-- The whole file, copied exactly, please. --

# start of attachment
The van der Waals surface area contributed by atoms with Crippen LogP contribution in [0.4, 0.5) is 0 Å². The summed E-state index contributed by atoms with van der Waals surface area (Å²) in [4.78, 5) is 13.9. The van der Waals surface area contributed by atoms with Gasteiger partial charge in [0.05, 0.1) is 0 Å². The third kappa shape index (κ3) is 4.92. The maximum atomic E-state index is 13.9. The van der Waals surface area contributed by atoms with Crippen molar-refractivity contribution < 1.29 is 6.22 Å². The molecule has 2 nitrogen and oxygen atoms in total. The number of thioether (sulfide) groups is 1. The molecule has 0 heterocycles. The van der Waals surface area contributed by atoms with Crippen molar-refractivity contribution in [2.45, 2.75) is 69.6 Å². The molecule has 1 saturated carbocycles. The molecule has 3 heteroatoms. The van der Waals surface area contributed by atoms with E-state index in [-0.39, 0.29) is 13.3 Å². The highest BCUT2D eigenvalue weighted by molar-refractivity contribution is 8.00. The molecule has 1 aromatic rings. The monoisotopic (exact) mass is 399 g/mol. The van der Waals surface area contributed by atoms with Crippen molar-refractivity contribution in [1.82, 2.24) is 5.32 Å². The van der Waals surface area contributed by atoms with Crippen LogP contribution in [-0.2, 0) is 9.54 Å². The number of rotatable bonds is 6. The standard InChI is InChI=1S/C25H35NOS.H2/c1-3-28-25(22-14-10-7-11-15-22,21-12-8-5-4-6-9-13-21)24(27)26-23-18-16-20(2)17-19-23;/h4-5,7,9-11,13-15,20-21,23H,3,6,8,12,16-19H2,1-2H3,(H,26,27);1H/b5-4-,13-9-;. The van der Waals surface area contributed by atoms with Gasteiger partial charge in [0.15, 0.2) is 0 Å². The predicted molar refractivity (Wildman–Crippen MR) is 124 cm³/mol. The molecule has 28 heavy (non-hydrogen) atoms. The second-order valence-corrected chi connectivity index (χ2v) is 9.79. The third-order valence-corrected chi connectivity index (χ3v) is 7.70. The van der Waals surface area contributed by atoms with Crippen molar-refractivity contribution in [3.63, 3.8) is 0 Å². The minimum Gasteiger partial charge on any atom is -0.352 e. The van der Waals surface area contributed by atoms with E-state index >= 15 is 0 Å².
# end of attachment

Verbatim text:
The van der Waals surface area contributed by atoms with Crippen LogP contribution in [0.4, 0.5) is 0 Å². The summed E-state index contributed by atoms with van der Waals surface area (Å²) in [4.78, 5) is 13.9. The van der Waals surface area contributed by atoms with Gasteiger partial charge in [0.05, 0.1) is 0 Å². The third kappa shape index (κ3) is 4.92. The maximum atomic E-state index is 13.9. The van der Waals surface area contributed by atoms with Crippen molar-refractivity contribution < 1.29 is 6.22 Å². The molecule has 2 nitrogen and oxygen atoms in total. The number of thioether (sulfide) groups is 1. The molecule has 0 heterocycles. The van der Waals surface area contributed by atoms with Crippen molar-refractivity contribution in [2.45, 2.75) is 69.6 Å². The molecule has 1 saturated carbocycles. The molecule has 3 heteroatoms. The van der Waals surface area contributed by atoms with E-state index in [-0.39, 0.29) is 13.3 Å². The highest BCUT2D eigenvalue weighted by molar-refractivity contribution is 8.00. The molecule has 1 aromatic rings. The monoisotopic (exact) mass is 399 g/mol. The van der Waals surface area contributed by atoms with Crippen molar-refractivity contribution in [1.82, 2.24) is 5.32 Å². The van der Waals surface area contributed by atoms with Crippen LogP contribution in [-0.2, 0) is 9.54 Å². The number of rotatable bonds is 6. The standard InChI is InChI=1S/C25H35NOS.H2/c1-3-28-25(22-14-10-7-11-15-22,21-12-8-5-4-6-9-13-21)24(27)26-23-18-16-20(2)17-19-23;/h4-5,7,9-11,13-15,20-21,23H,3,6,8,12,16-19H2,1-2H3,(H,26,27);1H/b5-4-,13-9-;. The van der Waals surface area contributed by atoms with Gasteiger partial charge in [0.15, 0.2) is 0 Å². The predicted molar refractivity (Wildman–Crippen MR) is 124 cm³/mol. The molecule has 28 heavy (non-hydrogen) atoms. The second-order valence-corrected chi connectivity index (χ2v) is 9.79. The third-order valence-corrected chi connectivity index (χ3v) is 7.70. The van der Waals surface area contributed by atoms with Crippen molar-refractivity contribution in [3.63, 3.8) is 0 Å². The minimum Gasteiger partial charge on any atom is -0.352 e. The van der Waals surface area contributed by atoms with E-state index >= 15 is 0 Å².